Texas lawmakers propose changes to school taxing, funding systems

Texas lawmakers have proposed a slew of bills that could introduce big changes to both the main funding mechanism for the state's public schools and the formula that calculates how much money individual school districts receive.

The proposals come as some school districts are struggling in the post-pandemic environment to retain teachers and fight higher operating costs due to rising inflation.

The proposals also come four years after House Bill 3, which passed in 2019, introduced a major overhaul of the state's public school funding, including increases to the per-pupil allotment and the reduction over time of the maximum tax rate districts can charge for basic operations.

The tax rate – called the maintenance and operations tax – is the bulk of what Texas property owners pay in taxes to school districts.

Several bills filed for the upcoming legislative session, which begins in January, propose going a step further than the 2019 HB 3 and eliminating or drastically reducing the maintenance and operations tax in hopes of alleviating the property tax burden.

The maintenance and operations tax funds everything from teacher salaries to utilities.

“It is the largest source of revenue for schools,” said Matt Worthington, a public school data analyst and trustee-elect for the Del Valle Independent School District. “If that goes away, the big question is what will replace that?”

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Burden could shift to sales tax

One proposal involves shifting more to reliance on sales tax or other consumption-based taxes, said Chandra Villanueva, director of policy and advocacy with Every Texan, a nonpartisan policy institute.

Villanueva said the concern is that shifting reliance to consumptive taxes will create volatility in funding and shift the burden to lower-income families.

Most states rely on three-legged stool approach to tax: a state income tax, property tax and sales tax.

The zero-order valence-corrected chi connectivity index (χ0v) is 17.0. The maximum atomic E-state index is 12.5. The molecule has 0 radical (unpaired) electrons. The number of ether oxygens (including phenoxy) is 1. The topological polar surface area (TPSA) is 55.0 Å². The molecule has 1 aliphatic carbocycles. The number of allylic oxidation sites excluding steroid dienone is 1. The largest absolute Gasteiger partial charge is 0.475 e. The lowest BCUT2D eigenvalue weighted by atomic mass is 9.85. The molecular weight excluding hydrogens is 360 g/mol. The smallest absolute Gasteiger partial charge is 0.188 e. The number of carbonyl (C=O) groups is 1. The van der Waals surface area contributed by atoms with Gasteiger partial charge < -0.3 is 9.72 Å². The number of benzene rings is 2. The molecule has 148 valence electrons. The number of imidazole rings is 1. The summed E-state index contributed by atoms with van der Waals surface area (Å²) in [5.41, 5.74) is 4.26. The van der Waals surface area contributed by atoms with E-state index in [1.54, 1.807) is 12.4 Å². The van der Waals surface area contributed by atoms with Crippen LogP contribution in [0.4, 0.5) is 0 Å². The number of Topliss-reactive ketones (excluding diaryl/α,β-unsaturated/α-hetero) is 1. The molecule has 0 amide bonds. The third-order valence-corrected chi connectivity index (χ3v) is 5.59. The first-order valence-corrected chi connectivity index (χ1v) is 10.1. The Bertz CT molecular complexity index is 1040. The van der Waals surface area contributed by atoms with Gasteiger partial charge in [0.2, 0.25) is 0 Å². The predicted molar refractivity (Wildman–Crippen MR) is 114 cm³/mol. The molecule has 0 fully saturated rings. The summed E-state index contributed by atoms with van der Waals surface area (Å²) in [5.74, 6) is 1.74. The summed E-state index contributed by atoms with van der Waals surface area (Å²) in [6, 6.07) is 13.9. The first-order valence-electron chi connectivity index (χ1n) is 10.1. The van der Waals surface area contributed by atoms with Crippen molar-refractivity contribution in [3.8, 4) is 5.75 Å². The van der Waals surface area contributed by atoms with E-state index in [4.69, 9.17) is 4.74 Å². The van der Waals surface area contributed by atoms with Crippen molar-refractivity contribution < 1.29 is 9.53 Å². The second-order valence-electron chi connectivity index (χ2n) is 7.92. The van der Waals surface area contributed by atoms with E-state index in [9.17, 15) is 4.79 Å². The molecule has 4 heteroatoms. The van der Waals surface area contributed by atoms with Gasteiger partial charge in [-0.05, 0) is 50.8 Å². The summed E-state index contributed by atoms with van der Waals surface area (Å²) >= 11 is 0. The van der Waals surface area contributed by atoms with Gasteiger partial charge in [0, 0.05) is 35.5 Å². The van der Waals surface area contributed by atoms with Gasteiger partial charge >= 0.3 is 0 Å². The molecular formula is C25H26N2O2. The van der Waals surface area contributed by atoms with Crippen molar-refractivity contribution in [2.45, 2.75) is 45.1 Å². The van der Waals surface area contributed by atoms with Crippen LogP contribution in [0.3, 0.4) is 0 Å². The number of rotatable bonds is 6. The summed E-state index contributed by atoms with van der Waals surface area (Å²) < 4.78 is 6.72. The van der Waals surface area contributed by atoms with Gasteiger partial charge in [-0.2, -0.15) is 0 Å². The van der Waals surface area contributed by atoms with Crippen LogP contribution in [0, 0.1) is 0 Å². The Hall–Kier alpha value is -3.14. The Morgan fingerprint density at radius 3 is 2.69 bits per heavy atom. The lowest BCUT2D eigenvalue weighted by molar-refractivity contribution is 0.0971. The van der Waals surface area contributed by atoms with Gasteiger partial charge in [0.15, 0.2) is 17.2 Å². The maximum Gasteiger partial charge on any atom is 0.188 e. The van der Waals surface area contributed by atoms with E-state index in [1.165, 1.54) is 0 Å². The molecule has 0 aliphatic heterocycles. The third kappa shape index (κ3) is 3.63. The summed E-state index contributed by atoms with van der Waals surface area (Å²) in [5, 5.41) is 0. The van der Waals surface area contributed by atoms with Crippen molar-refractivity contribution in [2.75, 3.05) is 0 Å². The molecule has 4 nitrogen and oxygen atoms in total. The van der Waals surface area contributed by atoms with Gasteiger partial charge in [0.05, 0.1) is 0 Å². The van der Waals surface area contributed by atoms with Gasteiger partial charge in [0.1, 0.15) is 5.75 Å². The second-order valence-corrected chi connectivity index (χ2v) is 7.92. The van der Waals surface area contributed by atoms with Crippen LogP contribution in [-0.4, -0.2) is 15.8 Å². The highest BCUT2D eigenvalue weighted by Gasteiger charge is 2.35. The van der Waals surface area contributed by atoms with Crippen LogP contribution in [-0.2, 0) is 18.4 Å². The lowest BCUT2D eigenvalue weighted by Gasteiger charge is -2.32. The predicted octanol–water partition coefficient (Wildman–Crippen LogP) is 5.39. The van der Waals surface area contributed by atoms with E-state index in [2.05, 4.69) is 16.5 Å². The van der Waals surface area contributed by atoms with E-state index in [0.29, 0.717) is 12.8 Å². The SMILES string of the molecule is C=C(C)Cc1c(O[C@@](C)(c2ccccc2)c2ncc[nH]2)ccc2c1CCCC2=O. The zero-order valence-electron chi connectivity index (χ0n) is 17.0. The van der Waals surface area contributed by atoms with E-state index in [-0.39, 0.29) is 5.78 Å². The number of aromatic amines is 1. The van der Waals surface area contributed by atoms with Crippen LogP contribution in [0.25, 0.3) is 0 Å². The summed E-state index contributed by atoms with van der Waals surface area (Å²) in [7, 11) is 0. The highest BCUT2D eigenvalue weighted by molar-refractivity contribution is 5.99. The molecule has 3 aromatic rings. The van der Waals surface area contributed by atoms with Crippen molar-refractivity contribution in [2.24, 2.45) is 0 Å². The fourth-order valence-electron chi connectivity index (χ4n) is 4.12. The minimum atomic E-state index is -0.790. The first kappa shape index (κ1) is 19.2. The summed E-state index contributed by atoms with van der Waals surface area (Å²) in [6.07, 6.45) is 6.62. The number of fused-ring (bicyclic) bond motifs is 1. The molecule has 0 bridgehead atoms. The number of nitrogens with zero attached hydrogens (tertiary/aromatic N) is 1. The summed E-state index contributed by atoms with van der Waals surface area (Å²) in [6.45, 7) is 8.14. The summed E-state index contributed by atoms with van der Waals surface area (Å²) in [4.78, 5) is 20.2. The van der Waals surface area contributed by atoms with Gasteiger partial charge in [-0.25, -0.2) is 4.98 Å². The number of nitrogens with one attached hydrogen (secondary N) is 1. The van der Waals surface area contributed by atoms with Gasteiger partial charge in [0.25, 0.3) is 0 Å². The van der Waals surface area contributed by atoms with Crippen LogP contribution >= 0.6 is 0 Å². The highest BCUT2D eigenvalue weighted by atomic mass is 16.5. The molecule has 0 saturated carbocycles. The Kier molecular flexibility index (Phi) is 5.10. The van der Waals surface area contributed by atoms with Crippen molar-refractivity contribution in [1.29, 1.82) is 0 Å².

“We don't have an income tax,” Villanueva said. “If we move to just a sales tax, we will be on a pogo stick, and it will go up and down with the economy.”

The system would require the state to find the sources of funding elsewhere, said Sheryl Pace, senior analyst with Texas Taxpayers and Research Association.

“It'll be made up from general revenue, which as you know is mostly sales tax,” Pace said.

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Change from attendance-based funding formula?

Other bills are seeking to revise school funding by increasing the direct funding given to districts.

Several bills have proposed using enrollment, instead of average daily attendance, as the basis for school funding calculations. Doing so would mean an increase in school funding for every district, since enrollment is always greater than daily attendance.

The attendance-based formulas can be problematic because districts must plan for all students to attend and many fixed costs don’t change if fewer students come to school on any particular day, Villanueva said.

“About 300,000 students are not counted in our school finance system, just completely not accounted for at all,” Villanueva said. “That is a big deal. These kids are enrolled in our school system. They still have to have a desk. They have to have a teacher.”

The coronavirus pandemic also changed expectations about attendance, said state Rep. Diego Bernal, D-San Antonio, who filed HB 135, one the several bills that seeks to replace attendance-based funding with enrollment-based funding.

“The attendance landscape is very different,” Bernal said. “If kids get sick, parents keep them home. If they get COVID, they have to stay home.”

State Sen. Nathan Johnson, D-Dallas, is also seeking to increase funding for districts by raising the basic student allotment.

In SB 88, Johnson proposed increasing the money each district gets per student from $6,160 to $7,075 and annually increasing the allotment to account for inflation.

“We are at a crisis level with exodus of teachers and overall satisfaction of teachers,” Johnson said.“Part of that is due to the very low salaries they make. The increase in the basic allotment is hard-wired to guaranteed an increase for teachers.”

The last time the state increased the basic allotment was in 2019, when lawmakers raised it from $5,140 to $6,160.

This article originally appeared on Austin American-Statesman: Texas lawmakers propose changes to school taxing, funding systems